for the Journalists of Southern Africa
A South African journalist accepted into the Nieman Fellowship program at Harvard University has quit his job as a television field producer there because his employer would not let him accept the fellowship, according to a report from the Maynard Institute's Journal-isms.
The journalist, Beauregard Lucian Tromp, told Journal-isms by phone: "They told me they couldn't let me go. After a lot of soul searching, I decided the Nieman Fellowship is a once-in-a-lifetime opportunity. I decided to resign."
South Africa has sent a journalist to the Nieman program for 51 years, the only country outside of the United States to do so consistently. The selection is made by South African graduates of the program, known as the Nieman Society of Southern Africa. Tromp's selection was announced in Cambridge, Mass., on Thursday along with those of the 23 other U.S. and international fellows.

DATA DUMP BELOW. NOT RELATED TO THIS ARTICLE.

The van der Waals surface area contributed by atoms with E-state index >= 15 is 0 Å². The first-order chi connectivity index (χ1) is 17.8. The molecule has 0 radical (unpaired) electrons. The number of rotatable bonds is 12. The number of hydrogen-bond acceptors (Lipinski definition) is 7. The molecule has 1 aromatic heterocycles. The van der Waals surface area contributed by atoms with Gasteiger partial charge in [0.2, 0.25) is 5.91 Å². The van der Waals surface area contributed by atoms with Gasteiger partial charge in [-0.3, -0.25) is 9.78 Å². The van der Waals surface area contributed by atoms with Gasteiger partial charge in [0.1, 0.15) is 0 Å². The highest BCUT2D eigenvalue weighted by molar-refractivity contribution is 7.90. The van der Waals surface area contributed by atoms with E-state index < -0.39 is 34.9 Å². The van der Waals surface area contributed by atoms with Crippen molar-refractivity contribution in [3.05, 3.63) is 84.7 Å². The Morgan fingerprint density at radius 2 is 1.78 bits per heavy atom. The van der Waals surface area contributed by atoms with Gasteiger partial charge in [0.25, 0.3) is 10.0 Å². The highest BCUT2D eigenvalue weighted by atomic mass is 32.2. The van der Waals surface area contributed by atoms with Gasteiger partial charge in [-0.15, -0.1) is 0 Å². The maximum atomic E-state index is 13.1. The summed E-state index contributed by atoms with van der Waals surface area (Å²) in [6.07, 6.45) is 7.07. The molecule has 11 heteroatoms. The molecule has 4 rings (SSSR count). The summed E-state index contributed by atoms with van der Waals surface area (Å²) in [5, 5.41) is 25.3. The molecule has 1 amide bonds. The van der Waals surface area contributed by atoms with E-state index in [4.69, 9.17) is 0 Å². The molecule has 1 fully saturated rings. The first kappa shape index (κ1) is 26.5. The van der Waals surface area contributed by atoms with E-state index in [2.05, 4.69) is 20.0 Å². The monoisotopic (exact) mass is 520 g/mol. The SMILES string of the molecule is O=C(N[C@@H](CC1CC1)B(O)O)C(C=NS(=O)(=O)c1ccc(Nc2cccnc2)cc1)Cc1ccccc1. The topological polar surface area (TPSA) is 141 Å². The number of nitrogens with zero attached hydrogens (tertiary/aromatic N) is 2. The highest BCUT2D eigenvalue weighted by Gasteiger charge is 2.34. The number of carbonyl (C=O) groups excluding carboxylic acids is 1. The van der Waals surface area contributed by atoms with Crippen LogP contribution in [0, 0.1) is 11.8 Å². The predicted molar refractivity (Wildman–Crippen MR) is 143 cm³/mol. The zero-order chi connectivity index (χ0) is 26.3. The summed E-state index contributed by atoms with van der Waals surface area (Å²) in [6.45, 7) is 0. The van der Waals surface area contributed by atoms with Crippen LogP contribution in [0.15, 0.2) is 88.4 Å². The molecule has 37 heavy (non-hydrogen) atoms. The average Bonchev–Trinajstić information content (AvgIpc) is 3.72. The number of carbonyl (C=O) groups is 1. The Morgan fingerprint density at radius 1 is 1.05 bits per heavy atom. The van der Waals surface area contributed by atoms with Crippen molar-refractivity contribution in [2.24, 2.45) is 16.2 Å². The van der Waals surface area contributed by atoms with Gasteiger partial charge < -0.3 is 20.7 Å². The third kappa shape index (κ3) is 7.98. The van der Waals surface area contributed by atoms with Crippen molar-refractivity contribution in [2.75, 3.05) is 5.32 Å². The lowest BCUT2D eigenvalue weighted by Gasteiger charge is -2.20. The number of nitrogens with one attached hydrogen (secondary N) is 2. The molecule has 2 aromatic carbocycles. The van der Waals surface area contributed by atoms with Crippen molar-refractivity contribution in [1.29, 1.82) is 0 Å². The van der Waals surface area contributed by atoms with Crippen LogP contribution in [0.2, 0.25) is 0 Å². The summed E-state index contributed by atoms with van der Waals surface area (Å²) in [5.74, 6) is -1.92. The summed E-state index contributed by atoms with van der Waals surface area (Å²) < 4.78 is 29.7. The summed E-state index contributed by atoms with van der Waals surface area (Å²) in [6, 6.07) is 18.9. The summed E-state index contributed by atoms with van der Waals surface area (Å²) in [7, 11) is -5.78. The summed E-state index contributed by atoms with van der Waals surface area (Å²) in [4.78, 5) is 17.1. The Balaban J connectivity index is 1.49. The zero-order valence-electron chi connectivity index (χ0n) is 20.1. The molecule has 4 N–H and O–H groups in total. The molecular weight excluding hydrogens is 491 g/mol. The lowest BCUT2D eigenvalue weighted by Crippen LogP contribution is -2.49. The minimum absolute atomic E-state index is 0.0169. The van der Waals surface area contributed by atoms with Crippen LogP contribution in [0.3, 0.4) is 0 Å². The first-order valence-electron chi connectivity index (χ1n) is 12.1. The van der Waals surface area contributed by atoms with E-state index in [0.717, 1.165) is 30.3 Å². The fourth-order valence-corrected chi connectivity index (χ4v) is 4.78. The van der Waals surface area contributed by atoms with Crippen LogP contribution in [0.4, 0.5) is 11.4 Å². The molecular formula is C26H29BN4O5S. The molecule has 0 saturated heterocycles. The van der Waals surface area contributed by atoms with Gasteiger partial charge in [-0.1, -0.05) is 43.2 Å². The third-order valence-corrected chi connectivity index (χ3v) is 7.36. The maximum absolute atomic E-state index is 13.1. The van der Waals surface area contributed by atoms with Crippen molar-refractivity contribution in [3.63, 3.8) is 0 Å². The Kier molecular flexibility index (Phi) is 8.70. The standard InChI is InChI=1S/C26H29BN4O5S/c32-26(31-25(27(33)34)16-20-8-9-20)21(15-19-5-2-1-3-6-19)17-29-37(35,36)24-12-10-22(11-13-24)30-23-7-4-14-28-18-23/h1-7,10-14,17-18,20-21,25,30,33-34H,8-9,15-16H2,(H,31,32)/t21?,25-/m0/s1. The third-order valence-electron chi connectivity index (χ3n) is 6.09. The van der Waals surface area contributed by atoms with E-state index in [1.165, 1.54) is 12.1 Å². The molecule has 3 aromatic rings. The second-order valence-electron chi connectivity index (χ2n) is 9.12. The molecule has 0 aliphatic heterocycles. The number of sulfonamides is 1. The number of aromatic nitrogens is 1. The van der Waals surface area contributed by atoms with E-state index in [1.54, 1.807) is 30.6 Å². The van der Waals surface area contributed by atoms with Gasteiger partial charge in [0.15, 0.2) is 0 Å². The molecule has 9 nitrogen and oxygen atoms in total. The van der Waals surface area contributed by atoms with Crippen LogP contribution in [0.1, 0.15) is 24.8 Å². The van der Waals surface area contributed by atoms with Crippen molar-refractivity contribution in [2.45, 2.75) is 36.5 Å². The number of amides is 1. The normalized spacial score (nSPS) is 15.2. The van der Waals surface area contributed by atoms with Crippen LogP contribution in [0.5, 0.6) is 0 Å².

Tim Du Plessis, chair of the Nieman Fund Trust of Southern Africa, which raises funds for the fellowship, told Journal-isms by telephone that the last time a South African journalist was denied permission to accept the fellowship was in 1965, when the apartheid government would not grant a passport to Ndazana Nathaniel Nakasa, an assistant editor of Drum magazine, founder of the Classic literary magazine and columnist for the Rand Daily Mail.